Eligibility for this award consisted of having been mobilised, fighting, having served in any of the theatres of operations, or at sea, between midnight 4th/5th August, 1914, and midnight, 11th/12th November, 1918. Women who served in any of the various military organisations in a theatre of operations were also eligible.
 
It is very possible that Herbert Turton was entitled to the British War Medal for service in World War One. This British Empire campaign medal was issued for services between 5th August 1914 and 11th November 1918. The medal was automatically awarded in the event of death on active service before the completion of this period.

Actions and Troop Movements for Lincolnshire Regiment Regiment, 2nd Battalion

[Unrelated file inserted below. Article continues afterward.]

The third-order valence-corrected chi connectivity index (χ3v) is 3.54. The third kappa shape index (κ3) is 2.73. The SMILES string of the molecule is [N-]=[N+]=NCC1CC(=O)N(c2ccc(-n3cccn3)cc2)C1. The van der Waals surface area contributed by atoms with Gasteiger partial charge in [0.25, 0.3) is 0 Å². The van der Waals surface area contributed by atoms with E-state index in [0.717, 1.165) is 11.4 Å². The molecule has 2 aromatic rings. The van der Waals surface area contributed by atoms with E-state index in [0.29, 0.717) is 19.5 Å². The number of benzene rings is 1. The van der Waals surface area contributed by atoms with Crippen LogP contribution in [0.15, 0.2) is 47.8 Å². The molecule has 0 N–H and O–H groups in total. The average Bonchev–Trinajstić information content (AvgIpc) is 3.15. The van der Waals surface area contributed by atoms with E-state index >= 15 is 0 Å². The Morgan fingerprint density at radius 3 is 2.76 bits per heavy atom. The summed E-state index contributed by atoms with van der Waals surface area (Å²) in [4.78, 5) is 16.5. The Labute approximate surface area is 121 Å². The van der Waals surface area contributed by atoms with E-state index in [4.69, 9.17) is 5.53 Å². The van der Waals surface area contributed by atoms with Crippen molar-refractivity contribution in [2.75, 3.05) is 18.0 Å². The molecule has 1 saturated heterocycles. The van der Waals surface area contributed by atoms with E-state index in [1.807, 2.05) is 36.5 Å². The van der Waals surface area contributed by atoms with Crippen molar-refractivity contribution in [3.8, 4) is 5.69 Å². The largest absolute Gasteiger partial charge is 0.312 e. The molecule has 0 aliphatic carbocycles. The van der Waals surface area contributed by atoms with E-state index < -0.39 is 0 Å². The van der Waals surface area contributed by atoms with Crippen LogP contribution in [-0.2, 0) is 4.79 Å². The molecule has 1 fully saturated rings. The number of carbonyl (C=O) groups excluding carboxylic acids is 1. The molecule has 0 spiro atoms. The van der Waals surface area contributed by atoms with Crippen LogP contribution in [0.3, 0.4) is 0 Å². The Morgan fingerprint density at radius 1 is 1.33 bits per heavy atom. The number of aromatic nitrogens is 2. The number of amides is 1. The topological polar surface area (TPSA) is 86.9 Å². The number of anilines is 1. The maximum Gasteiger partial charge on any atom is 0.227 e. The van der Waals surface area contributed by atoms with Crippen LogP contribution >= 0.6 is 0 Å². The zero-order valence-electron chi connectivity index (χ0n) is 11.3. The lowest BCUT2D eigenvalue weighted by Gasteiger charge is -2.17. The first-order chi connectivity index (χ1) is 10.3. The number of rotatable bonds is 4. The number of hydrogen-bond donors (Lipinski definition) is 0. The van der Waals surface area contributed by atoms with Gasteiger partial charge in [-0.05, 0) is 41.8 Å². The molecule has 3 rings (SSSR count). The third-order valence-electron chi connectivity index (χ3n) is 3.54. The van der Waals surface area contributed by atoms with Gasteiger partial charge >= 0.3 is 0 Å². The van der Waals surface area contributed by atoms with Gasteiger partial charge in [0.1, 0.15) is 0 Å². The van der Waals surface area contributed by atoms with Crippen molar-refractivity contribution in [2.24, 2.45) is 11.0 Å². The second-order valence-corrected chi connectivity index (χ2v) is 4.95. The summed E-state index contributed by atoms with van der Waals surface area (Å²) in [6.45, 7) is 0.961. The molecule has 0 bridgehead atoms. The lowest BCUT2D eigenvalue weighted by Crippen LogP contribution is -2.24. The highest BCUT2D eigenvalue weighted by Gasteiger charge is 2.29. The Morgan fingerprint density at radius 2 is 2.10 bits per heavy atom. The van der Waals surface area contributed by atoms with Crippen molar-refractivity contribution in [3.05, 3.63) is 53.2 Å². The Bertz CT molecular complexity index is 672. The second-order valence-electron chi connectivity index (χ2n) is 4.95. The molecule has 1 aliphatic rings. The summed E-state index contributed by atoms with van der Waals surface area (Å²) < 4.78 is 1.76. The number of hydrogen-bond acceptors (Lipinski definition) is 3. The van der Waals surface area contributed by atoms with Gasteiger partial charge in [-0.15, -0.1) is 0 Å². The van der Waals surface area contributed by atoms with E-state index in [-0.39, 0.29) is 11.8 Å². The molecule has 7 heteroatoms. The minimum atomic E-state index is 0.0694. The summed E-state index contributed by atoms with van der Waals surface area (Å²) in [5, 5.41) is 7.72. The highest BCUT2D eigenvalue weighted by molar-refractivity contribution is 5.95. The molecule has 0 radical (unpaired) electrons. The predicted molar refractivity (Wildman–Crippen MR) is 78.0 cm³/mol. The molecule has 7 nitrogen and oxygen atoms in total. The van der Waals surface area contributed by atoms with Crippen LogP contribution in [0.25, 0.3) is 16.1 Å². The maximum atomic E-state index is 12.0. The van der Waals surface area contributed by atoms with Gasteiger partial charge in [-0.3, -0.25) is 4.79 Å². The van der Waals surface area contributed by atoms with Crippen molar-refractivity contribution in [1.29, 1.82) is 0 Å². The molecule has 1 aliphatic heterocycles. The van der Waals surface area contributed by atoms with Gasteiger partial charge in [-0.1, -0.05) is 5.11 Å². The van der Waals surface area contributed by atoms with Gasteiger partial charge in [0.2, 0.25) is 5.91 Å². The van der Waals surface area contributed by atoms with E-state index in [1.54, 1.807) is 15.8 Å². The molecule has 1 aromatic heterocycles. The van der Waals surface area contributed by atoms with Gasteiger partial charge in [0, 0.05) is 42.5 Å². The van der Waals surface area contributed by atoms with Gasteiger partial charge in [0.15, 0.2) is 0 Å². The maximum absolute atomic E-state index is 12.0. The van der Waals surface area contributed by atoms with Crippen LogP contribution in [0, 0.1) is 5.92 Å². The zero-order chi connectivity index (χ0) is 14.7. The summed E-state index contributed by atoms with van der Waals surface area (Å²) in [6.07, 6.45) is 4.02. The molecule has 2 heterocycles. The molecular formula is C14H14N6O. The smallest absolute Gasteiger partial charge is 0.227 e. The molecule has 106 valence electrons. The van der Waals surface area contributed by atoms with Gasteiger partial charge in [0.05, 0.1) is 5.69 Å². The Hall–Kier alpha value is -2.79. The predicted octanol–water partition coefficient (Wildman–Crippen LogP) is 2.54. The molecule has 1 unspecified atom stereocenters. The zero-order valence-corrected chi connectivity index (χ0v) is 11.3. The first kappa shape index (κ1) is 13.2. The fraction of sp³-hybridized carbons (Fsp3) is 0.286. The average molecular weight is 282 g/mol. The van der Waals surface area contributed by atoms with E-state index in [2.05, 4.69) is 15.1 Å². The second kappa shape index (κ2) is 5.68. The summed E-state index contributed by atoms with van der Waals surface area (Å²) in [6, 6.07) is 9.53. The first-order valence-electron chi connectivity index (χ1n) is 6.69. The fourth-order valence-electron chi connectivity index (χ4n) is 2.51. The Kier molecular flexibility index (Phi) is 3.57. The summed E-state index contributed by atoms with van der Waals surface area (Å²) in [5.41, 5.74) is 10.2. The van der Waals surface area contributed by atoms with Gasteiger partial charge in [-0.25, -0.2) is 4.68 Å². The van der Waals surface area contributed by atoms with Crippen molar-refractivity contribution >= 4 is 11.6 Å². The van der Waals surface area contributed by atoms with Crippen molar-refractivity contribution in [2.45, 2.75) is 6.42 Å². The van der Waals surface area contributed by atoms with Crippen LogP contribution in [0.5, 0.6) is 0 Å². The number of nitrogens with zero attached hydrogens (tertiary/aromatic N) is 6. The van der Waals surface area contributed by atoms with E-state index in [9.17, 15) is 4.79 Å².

Lewis Victor Wiggett

DOB: 1897
Birth Town: Calverton, Nottinghamshire 
Resided Town: Nottingham 
Nationality: British 
Date of Death: 28/03/1918 
Fate: Killed in Action 
Rank: Private 
Service Number: 25078 
Service: British Army 
Regiment: Grenadier Guards
Battalion: 3rd Battalion
Duty Location: France And Flanders 
It is likely that Lewis Victor Wiggett was entitled to the Victory medal, also called the Inter Allied Victory Medal. This medal was awarded to all who received the 1914 Star or 1914-15 Star and, with certain exceptions, to those who received the British War Medal. It was never awarded alone. These three medals were sometimes irreverently referred to as Pip, Squeak and Wilfred.

Eligibility for this award consisted of having been mobilised, fighting, having served in any of the theatres of operations, or at sea, between midnight 4th/5th August, 1914, and midnight, 11th/12th November, 1918. Women who served in any of the various military organisations in a theatre of operations were also eligible.